Bruce doesn't advertise, opting instead, to communicate by e-mail, giving valued customers the heads up when an exclusive-to-Canada designer collection comes in, be it Vanessa Bruno from Paris, or Paul + Joe, another French design house. Oh will gladly pay $150 to $200 for a Bruno top or $200 for a pant or skirt. She's not brand loyal -- she looks for well, a "look" that's individual, versatile and says quality. That might include a one-of-a-kind find from a vintage store, but she'll not set foot into eatons or The Bay.

She relishes the new, the modern. "I really like the Volkswagen Beetles and the mini-Coopers. They're fresh and new." She doesn't like blatant marketing. "If something says 'If you want to be cool, then buy this item,' it offends my intelligence. I like the thought-provoking, I like ads that convey an emotion or physical image that reflects modernity and creativity," she says.

Companies have to keep refreshing, re-inventing and revitalizing their products, Torella says. "There's an insatiable appetite for newness. The status quo is not going to work. Even Body Shop made major changes in their look and packaging. And it has to sound real and relevant or it'll go below the radar and get wiped out."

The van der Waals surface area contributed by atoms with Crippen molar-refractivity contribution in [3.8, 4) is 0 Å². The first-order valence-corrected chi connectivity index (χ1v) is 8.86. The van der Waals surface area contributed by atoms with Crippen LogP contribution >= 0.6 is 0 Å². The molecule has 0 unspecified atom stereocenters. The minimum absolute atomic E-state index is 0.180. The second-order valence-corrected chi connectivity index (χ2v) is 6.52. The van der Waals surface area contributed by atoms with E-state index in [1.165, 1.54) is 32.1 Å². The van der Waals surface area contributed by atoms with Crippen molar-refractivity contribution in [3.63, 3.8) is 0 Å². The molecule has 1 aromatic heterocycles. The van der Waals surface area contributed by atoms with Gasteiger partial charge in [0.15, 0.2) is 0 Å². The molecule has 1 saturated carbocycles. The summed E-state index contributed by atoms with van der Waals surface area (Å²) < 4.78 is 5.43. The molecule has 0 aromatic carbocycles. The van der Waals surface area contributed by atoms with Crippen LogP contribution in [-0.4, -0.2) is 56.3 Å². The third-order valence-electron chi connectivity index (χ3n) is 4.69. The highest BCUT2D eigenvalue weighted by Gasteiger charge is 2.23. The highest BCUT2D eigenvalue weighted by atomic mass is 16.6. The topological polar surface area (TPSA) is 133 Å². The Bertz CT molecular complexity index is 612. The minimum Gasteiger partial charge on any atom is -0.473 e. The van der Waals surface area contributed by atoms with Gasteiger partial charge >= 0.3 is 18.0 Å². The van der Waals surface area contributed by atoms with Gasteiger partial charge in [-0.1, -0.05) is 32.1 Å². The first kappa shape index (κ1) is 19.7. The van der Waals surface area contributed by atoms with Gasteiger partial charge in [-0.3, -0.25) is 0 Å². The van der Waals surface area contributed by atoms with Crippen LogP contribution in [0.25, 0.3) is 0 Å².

Environics Research Group, based in Toronto, tracks I-generation's values because they are a map to young consumer spending.

They segmented the young spenders into six "youth tribes" based on varying social and personal values. "These groups clearly exist in focus groups and are very much alive and making purchasing decisions every day," says vice-president David MacDonald.

The so-called tribes have been named Security-seeking Ascetics, Social Hedonists, Thrill-seeking Materialists, Autonomous Post-Materialists, New Aquarians and Aimless Dependents (see sidebar for explanations and stats).

This group has left their peer-driven teens, they're no longer total victims to trends and fashion, but they're developing their own sense of style. These twentysomethings -- variously dubbed the Echo Generation, Y-generation, I-generation, Information Generation or Technology Generation -- vary wildly in tastes, lifestyles and wants. It is a group inundated with information and their shopping habits are broader, deeper, and more insightful.